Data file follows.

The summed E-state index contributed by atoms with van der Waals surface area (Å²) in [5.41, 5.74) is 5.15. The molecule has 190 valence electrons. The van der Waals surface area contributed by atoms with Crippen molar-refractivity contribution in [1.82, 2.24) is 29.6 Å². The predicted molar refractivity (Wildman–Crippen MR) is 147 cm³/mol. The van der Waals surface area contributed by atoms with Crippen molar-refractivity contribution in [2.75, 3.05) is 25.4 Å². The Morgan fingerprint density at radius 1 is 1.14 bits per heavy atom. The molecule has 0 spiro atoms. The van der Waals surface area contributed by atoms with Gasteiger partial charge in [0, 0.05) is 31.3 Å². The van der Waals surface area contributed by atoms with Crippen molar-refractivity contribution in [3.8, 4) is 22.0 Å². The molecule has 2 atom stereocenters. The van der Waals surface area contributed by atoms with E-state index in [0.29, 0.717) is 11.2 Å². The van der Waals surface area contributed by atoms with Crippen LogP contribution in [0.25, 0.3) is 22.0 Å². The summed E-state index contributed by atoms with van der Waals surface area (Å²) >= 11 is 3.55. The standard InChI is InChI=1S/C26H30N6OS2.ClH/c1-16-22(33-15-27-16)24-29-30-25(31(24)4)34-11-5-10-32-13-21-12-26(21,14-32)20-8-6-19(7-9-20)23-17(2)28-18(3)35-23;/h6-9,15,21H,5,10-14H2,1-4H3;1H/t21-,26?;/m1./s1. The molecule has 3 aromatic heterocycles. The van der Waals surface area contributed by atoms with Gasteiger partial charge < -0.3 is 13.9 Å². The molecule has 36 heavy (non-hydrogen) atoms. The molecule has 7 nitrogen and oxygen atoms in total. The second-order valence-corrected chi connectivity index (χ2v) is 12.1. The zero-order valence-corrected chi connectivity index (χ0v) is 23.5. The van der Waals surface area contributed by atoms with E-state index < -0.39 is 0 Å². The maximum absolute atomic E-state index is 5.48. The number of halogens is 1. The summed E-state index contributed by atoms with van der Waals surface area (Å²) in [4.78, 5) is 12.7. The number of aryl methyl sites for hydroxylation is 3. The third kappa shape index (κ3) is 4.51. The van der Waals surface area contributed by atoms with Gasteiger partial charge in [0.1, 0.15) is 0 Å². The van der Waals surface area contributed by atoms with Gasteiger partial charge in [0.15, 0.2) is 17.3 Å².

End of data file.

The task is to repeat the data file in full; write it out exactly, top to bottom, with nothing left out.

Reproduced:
The summed E-state index contributed by atoms with van der Waals surface area (Å²) in [5.41, 5.74) is 5.15. The molecule has 190 valence electrons. The van der Waals surface area contributed by atoms with Crippen molar-refractivity contribution in [1.82, 2.24) is 29.6 Å². The predicted molar refractivity (Wildman–Crippen MR) is 147 cm³/mol. The van der Waals surface area contributed by atoms with Crippen molar-refractivity contribution in [2.75, 3.05) is 25.4 Å². The Morgan fingerprint density at radius 1 is 1.14 bits per heavy atom. The molecule has 0 spiro atoms. The van der Waals surface area contributed by atoms with Gasteiger partial charge in [0, 0.05) is 31.3 Å². The van der Waals surface area contributed by atoms with Crippen molar-refractivity contribution in [3.8, 4) is 22.0 Å². The molecule has 2 atom stereocenters. The van der Waals surface area contributed by atoms with E-state index in [0.29, 0.717) is 11.2 Å². The van der Waals surface area contributed by atoms with Crippen LogP contribution in [0.25, 0.3) is 22.0 Å². The summed E-state index contributed by atoms with van der Waals surface area (Å²) >= 11 is 3.55. The standard InChI is InChI=1S/C26H30N6OS2.ClH/c1-16-22(33-15-27-16)24-29-30-25(31(24)4)34-11-5-10-32-13-21-12-26(21,14-32)20-8-6-19(7-9-20)23-17(2)28-18(3)35-23;/h6-9,15,21H,5,10-14H2,1-4H3;1H/t21-,26?;/m1./s1. The molecule has 3 aromatic heterocycles. The van der Waals surface area contributed by atoms with Gasteiger partial charge < -0.3 is 13.9 Å². The molecule has 36 heavy (non-hydrogen) atoms. The molecule has 7 nitrogen and oxygen atoms in total. The second-order valence-corrected chi connectivity index (χ2v) is 12.1. The zero-order valence-corrected chi connectivity index (χ0v) is 23.5. The van der Waals surface area contributed by atoms with E-state index < -0.39 is 0 Å². The maximum absolute atomic E-state index is 5.48. The number of halogens is 1. The summed E-state index contributed by atoms with van der Waals surface area (Å²) in [4.78, 5) is 12.7. The number of aryl methyl sites for hydroxylation is 3. The third kappa shape index (κ3) is 4.51. The van der Waals surface area contributed by atoms with Gasteiger partial charge in [0.1, 0.15) is 0 Å². The van der Waals surface area contributed by atoms with Gasteiger partial charge in [0.15, 0.2) is 17.3 Å².